State Budget Director John Hicks reported a modest increase in Road Fund receipts for the recently completed Fiscal Year 2022 while General Fund receipts grew at the highest rate in 31 years.
According to the Office of State Budget Director (OSBD), General Fund receipts totaled $14.7 billion, exceeding the budgeted estimate by $945.4 million. The total is 14.6% higher than FY 2021. The OSBD will determine the final budget surplus once it completes expenditure accounting records later this month.
Road Fund revenues totaled $1.67 billion – 2% more than last year but below the budgeted estimate. Collections showed modest growth for the first three quarters of the fiscal year before turning negative in the final three months of FY 2022.
Motor fuels tax receipts grew by 3.5%. Motor vehicle usage tax collections from the sale of vehicles reached an all-time high of $629.1 million, a 1.3% increase from the previous year. Motor vehicle license receipts fell $1.8 million while motor vehicle operators’ receipts rose $6.4 million.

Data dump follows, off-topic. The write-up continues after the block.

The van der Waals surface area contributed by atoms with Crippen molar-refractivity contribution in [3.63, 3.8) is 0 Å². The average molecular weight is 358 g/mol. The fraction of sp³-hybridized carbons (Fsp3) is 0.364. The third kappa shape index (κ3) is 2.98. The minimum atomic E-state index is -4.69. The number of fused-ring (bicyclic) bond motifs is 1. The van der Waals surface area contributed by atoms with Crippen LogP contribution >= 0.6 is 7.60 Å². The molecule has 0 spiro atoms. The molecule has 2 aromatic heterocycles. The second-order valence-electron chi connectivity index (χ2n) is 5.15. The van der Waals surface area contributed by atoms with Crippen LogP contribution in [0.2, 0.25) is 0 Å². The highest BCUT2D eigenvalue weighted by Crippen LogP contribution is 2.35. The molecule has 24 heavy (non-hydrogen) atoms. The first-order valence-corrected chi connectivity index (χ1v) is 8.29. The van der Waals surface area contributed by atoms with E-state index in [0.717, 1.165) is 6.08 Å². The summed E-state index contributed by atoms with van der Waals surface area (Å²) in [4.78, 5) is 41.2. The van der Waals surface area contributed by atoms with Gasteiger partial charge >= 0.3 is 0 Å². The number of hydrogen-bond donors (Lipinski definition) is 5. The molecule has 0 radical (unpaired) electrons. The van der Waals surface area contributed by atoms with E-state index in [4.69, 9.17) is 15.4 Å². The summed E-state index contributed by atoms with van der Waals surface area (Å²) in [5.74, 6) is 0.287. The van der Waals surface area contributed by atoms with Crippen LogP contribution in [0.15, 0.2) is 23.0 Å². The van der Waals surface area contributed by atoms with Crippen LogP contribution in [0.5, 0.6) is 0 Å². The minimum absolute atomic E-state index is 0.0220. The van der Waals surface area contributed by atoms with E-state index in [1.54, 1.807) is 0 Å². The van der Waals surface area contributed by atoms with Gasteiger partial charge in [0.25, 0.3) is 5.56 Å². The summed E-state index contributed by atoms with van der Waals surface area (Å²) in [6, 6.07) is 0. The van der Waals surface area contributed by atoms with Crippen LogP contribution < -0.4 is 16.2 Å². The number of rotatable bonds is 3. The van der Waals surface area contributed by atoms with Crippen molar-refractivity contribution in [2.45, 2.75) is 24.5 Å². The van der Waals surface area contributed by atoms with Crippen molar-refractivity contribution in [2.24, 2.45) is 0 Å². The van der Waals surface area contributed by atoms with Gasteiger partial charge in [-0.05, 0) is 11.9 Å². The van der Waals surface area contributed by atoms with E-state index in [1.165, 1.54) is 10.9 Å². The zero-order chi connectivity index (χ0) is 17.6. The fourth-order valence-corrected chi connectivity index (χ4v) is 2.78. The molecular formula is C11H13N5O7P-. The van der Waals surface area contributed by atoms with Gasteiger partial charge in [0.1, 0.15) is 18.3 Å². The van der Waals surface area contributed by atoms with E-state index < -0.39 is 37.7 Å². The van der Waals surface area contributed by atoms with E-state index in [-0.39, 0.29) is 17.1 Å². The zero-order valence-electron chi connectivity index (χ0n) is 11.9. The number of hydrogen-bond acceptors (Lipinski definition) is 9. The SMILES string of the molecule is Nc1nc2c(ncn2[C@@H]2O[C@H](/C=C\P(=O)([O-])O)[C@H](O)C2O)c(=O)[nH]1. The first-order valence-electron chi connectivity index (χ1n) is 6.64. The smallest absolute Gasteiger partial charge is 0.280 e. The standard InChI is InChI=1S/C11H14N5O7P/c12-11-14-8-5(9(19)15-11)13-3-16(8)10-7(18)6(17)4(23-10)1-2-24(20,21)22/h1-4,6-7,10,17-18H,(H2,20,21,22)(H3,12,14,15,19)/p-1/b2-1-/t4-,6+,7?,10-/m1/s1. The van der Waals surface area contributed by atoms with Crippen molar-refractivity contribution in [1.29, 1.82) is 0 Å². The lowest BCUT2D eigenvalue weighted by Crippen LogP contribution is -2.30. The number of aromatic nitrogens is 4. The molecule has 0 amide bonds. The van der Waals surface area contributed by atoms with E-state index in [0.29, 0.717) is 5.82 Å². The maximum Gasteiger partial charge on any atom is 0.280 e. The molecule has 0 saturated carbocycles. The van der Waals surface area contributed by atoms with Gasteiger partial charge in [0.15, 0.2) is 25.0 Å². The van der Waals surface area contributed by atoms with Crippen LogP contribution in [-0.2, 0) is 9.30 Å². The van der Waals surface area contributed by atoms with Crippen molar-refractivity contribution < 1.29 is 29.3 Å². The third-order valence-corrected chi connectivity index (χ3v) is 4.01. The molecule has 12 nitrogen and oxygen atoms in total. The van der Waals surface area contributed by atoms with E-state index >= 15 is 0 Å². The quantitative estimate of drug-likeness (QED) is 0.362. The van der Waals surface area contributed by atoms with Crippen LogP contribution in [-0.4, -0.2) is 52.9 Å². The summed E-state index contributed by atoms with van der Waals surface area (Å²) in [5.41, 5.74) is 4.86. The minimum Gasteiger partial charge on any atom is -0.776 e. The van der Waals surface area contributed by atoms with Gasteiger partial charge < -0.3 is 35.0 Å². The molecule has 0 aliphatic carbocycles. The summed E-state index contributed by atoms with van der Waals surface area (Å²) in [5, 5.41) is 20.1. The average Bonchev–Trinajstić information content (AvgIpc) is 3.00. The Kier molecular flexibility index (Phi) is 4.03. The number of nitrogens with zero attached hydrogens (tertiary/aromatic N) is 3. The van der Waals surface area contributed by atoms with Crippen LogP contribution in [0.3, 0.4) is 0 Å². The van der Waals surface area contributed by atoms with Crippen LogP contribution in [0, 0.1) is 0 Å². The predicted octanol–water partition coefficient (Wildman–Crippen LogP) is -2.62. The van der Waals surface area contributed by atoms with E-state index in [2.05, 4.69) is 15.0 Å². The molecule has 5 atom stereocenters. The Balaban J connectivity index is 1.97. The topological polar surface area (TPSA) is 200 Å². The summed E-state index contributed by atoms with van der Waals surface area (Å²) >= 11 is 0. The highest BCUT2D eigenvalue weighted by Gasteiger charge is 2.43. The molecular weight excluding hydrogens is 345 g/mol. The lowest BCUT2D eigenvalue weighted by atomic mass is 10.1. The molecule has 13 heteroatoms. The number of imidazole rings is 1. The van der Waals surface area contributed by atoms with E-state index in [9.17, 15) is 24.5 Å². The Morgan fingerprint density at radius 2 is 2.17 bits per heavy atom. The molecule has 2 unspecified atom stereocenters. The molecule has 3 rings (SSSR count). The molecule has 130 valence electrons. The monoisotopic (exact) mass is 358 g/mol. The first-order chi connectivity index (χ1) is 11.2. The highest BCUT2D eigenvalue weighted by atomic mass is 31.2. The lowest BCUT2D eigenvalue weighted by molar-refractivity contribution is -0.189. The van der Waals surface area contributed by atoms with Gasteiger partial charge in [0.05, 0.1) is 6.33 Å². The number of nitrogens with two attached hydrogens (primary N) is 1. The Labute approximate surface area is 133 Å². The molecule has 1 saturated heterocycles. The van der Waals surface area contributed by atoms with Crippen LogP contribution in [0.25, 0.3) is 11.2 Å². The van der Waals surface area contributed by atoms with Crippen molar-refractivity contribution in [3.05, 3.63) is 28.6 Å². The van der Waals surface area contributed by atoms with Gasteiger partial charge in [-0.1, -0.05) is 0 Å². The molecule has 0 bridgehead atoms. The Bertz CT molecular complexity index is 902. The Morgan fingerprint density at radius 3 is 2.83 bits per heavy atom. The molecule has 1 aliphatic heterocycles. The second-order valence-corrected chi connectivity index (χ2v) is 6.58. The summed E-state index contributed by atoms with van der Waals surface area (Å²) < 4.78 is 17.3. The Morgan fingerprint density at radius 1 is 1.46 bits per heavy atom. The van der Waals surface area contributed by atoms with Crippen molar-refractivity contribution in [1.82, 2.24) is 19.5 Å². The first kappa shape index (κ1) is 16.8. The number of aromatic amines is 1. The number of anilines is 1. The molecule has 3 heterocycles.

Road Fund collections for FY 2022 fell below the consensus forecast by $4.7 million, or 0.3%. Hicks reported that the shortfall would not result in spending reductions because the General Assembly did not appropriate all estimated Road Fund revenues.
Governor Andy Beshear released a statement touting the numbers. “These receipts show that personal income, sales, and business income are all going up significantly, and even our Road Fund is up,” he said. “My administration has now delivered the highest and second-highest revenue surpluses in the history of Kentucky thanks to strong fiscal management and a hot, record-breaking economy.”
Tuesday, House Speaker David Osborne (R-Prospect) called the reported budget surplus “no surprise” to those in the legislature. “This is what happens when you commit to sound fiscal policies and responsible tax reforms in order to foster economic growth as we have over the past five years,” Osborne said. “While there are some, including the governor, who seem committed to spending every available taxpayer dollar, the House will continue to pass budgets aimed at meeting today’s needs while planning for the future. Yesterday’s announcement is the result of these efforts to build a stronger Kentucky. In fact, despite the governor’s best efforts to veto the tax modernization package, the next step will come in January 2023 when Kentuckians will keep more of their hard-earned money as they see the first drop in the incremental elimination of the personal income tax.”